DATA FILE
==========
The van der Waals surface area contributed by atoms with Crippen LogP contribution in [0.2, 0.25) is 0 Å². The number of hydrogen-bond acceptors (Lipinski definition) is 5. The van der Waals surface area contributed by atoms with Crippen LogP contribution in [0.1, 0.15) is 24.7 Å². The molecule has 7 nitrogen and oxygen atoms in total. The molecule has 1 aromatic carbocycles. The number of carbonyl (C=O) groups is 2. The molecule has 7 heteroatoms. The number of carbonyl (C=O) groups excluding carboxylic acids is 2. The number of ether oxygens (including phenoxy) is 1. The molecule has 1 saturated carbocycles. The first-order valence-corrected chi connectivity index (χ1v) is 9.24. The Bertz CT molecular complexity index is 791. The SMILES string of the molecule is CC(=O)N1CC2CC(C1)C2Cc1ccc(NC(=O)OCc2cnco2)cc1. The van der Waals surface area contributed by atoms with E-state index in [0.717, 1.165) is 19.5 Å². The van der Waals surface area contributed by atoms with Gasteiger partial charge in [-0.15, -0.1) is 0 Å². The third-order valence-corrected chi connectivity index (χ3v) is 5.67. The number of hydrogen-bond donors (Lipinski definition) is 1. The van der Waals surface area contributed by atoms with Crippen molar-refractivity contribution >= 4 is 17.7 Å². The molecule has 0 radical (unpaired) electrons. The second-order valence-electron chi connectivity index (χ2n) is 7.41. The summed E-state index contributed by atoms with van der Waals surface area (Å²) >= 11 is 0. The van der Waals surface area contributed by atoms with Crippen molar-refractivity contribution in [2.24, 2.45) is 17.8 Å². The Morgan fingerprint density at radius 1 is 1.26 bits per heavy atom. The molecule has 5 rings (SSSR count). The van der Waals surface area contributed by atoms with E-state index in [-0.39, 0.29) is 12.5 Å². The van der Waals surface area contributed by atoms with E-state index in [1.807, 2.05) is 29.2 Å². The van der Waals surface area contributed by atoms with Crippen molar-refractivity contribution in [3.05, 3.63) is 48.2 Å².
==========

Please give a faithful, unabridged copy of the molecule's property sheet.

The van der Waals surface area contributed by atoms with Crippen LogP contribution in [0.2, 0.25) is 0 Å². The number of hydrogen-bond acceptors (Lipinski definition) is 5. The van der Waals surface area contributed by atoms with Crippen LogP contribution in [0.1, 0.15) is 24.7 Å². The molecule has 7 nitrogen and oxygen atoms in total. The molecule has 1 aromatic carbocycles. The number of carbonyl (C=O) groups is 2. The molecule has 7 heteroatoms. The number of carbonyl (C=O) groups excluding carboxylic acids is 2. The number of ether oxygens (including phenoxy) is 1. The molecule has 1 saturated carbocycles. The first-order valence-corrected chi connectivity index (χ1v) is 9.24. The Bertz CT molecular complexity index is 791. The SMILES string of the molecule is CC(=O)N1CC2CC(C1)C2Cc1ccc(NC(=O)OCc2cnco2)cc1. The van der Waals surface area contributed by atoms with E-state index in [0.717, 1.165) is 19.5 Å². The van der Waals surface area contributed by atoms with Gasteiger partial charge in [-0.15, -0.1) is 0 Å². The third-order valence-corrected chi connectivity index (χ3v) is 5.67. The number of hydrogen-bond donors (Lipinski definition) is 1. The van der Waals surface area contributed by atoms with Crippen molar-refractivity contribution >= 4 is 17.7 Å². The molecule has 0 radical (unpaired) electrons. The second-order valence-electron chi connectivity index (χ2n) is 7.41. The summed E-state index contributed by atoms with van der Waals surface area (Å²) >= 11 is 0. The van der Waals surface area contributed by atoms with Crippen molar-refractivity contribution in [2.24, 2.45) is 17.8 Å². The Morgan fingerprint density at radius 1 is 1.26 bits per heavy atom. The molecule has 5 rings (SSSR count). The van der Waals surface area contributed by atoms with E-state index in [-0.39, 0.29) is 12.5 Å². The van der Waals surface area contributed by atoms with E-state index in [1.807, 2.05) is 29.2 Å². The van der Waals surface area contributed by atoms with Crippen molar-refractivity contribution in [3.05, 3.63) is 48.2 Å².